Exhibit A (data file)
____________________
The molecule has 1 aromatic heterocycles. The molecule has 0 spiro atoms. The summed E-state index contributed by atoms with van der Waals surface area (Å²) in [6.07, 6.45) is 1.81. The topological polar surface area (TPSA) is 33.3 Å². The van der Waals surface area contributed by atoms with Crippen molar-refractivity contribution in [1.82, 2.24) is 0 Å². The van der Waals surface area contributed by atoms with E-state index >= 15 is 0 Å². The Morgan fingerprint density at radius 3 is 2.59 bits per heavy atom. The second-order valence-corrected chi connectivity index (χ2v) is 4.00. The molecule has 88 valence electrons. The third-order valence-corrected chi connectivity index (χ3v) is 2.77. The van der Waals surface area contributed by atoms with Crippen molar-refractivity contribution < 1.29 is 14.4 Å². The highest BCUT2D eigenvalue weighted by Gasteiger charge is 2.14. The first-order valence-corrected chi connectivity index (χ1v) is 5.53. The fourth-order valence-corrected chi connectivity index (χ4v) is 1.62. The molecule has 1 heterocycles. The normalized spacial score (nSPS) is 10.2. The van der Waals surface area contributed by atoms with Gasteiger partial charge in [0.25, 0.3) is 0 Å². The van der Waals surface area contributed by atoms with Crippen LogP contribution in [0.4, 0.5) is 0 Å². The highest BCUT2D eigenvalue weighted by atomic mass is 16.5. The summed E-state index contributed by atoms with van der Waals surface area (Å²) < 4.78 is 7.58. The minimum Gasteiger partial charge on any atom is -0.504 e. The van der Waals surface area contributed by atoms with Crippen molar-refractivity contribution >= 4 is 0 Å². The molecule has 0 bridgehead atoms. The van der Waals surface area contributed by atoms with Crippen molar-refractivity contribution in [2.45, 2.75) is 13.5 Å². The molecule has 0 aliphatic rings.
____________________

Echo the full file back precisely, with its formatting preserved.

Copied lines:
The molecule has 1 aromatic heterocycles. The molecule has 0 spiro atoms. The summed E-state index contributed by atoms with van der Waals surface area (Å²) in [6.07, 6.45) is 1.81. The topological polar surface area (TPSA) is 33.3 Å². The van der Waals surface area contributed by atoms with Crippen molar-refractivity contribution in [1.82, 2.24) is 0 Å². The van der Waals surface area contributed by atoms with E-state index >= 15 is 0 Å². The Morgan fingerprint density at radius 3 is 2.59 bits per heavy atom. The second-order valence-corrected chi connectivity index (χ2v) is 4.00. The molecule has 88 valence electrons. The third-order valence-corrected chi connectivity index (χ3v) is 2.77. The van der Waals surface area contributed by atoms with Crippen molar-refractivity contribution < 1.29 is 14.4 Å². The highest BCUT2D eigenvalue weighted by Gasteiger charge is 2.14. The first-order valence-corrected chi connectivity index (χ1v) is 5.53. The fourth-order valence-corrected chi connectivity index (χ4v) is 1.62. The molecule has 1 heterocycles. The normalized spacial score (nSPS) is 10.2. The van der Waals surface area contributed by atoms with Gasteiger partial charge in [0.25, 0.3) is 0 Å². The van der Waals surface area contributed by atoms with Crippen LogP contribution in [0.4, 0.5) is 0 Å². The highest BCUT2D eigenvalue weighted by atomic mass is 16.5. The summed E-state index contributed by atoms with van der Waals surface area (Å²) < 4.78 is 7.58. The minimum Gasteiger partial charge on any atom is -0.504 e. The van der Waals surface area contributed by atoms with Crippen molar-refractivity contribution >= 4 is 0 Å². The molecule has 0 bridgehead atoms. The van der Waals surface area contributed by atoms with Crippen molar-refractivity contribution in [2.45, 2.75) is 13.5 Å². The molecule has 0 aliphatic rings.